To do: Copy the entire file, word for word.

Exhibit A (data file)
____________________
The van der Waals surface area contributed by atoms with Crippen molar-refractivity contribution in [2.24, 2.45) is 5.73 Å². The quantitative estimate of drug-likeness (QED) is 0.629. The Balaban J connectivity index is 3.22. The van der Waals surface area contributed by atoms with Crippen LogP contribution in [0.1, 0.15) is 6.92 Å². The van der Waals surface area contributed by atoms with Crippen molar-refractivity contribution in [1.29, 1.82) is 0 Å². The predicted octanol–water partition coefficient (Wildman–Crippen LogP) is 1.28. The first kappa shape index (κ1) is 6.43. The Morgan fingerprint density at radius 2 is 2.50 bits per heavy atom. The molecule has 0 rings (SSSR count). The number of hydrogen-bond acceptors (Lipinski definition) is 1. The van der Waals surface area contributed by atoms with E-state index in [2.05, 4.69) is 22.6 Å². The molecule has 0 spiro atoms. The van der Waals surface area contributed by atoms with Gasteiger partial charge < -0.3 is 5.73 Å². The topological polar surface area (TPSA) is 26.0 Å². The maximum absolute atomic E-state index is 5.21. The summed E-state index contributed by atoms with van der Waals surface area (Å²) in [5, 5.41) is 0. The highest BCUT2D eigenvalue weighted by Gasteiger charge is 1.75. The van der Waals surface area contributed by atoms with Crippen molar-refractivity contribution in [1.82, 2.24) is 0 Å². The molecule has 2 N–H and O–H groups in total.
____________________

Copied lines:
The van der Waals surface area contributed by atoms with Crippen molar-refractivity contribution in [2.24, 2.45) is 5.73 Å². The quantitative estimate of drug-likeness (QED) is 0.629. The Balaban J connectivity index is 3.22. The van der Waals surface area contributed by atoms with Crippen LogP contribution in [0.1, 0.15) is 6.92 Å². The van der Waals surface area contributed by atoms with Crippen molar-refractivity contribution in [1.29, 1.82) is 0 Å². The predicted octanol–water partition coefficient (Wildman–Crippen LogP) is 1.28. The first kappa shape index (κ1) is 6.43. The Morgan fingerprint density at radius 2 is 2.50 bits per heavy atom. The molecule has 0 rings (SSSR count). The number of hydrogen-bond acceptors (Lipinski definition) is 1. The van der Waals surface area contributed by atoms with E-state index in [2.05, 4.69) is 22.6 Å². The molecule has 0 spiro atoms. The van der Waals surface area contributed by atoms with Gasteiger partial charge < -0.3 is 5.73 Å². The topological polar surface area (TPSA) is 26.0 Å². The maximum absolute atomic E-state index is 5.21. The summed E-state index contributed by atoms with van der Waals surface area (Å²) in [5, 5.41) is 0. The highest BCUT2D eigenvalue weighted by Gasteiger charge is 1.75. The van der Waals surface area contributed by atoms with Crippen molar-refractivity contribution in [1.82, 2.24) is 0 Å². The molecule has 2 N–H and O–H groups in total.